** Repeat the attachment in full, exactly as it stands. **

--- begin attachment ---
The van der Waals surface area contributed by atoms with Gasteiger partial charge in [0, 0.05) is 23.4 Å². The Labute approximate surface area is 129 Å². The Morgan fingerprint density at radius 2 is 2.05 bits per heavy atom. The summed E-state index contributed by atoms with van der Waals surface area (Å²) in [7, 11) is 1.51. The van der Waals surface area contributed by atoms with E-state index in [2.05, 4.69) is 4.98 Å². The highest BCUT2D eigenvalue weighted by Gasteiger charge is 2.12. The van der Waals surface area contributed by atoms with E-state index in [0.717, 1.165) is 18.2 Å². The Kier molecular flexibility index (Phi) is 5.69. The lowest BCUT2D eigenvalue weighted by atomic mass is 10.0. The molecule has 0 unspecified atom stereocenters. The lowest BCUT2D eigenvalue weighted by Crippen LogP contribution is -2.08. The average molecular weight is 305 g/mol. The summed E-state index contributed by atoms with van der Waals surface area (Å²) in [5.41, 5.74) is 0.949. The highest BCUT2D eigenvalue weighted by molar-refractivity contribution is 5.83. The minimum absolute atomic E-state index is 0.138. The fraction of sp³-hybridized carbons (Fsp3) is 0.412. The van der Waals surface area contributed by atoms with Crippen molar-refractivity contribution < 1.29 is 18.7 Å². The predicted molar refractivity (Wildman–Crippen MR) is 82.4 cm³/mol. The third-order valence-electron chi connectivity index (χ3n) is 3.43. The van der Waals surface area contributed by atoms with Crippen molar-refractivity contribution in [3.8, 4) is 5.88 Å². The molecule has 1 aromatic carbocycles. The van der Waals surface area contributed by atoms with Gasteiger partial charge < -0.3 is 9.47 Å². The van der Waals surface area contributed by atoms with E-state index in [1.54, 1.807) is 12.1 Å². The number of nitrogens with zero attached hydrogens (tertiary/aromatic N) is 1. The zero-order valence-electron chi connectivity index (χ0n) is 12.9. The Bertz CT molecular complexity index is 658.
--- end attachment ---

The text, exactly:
The van der Waals surface area contributed by atoms with Gasteiger partial charge in [0, 0.05) is 23.4 Å². The Labute approximate surface area is 129 Å². The Morgan fingerprint density at radius 2 is 2.05 bits per heavy atom. The summed E-state index contributed by atoms with van der Waals surface area (Å²) in [7, 11) is 1.51. The van der Waals surface area contributed by atoms with E-state index in [2.05, 4.69) is 4.98 Å². The highest BCUT2D eigenvalue weighted by Gasteiger charge is 2.12. The van der Waals surface area contributed by atoms with E-state index in [0.717, 1.165) is 18.2 Å². The Kier molecular flexibility index (Phi) is 5.69. The lowest BCUT2D eigenvalue weighted by atomic mass is 10.0. The molecule has 0 unspecified atom stereocenters. The lowest BCUT2D eigenvalue weighted by Crippen LogP contribution is -2.08. The average molecular weight is 305 g/mol. The summed E-state index contributed by atoms with van der Waals surface area (Å²) in [5.41, 5.74) is 0.949. The highest BCUT2D eigenvalue weighted by molar-refractivity contribution is 5.83. The minimum absolute atomic E-state index is 0.138. The fraction of sp³-hybridized carbons (Fsp3) is 0.412. The van der Waals surface area contributed by atoms with Crippen molar-refractivity contribution < 1.29 is 18.7 Å². The predicted molar refractivity (Wildman–Crippen MR) is 82.4 cm³/mol. The third-order valence-electron chi connectivity index (χ3n) is 3.43. The van der Waals surface area contributed by atoms with Crippen molar-refractivity contribution in [3.8, 4) is 5.88 Å². The molecule has 1 aromatic carbocycles. The van der Waals surface area contributed by atoms with Gasteiger partial charge < -0.3 is 9.47 Å². The van der Waals surface area contributed by atoms with E-state index in [1.54, 1.807) is 12.1 Å². The number of nitrogens with zero attached hydrogens (tertiary/aromatic N) is 1. The zero-order valence-electron chi connectivity index (χ0n) is 12.9. The Bertz CT molecular complexity index is 658.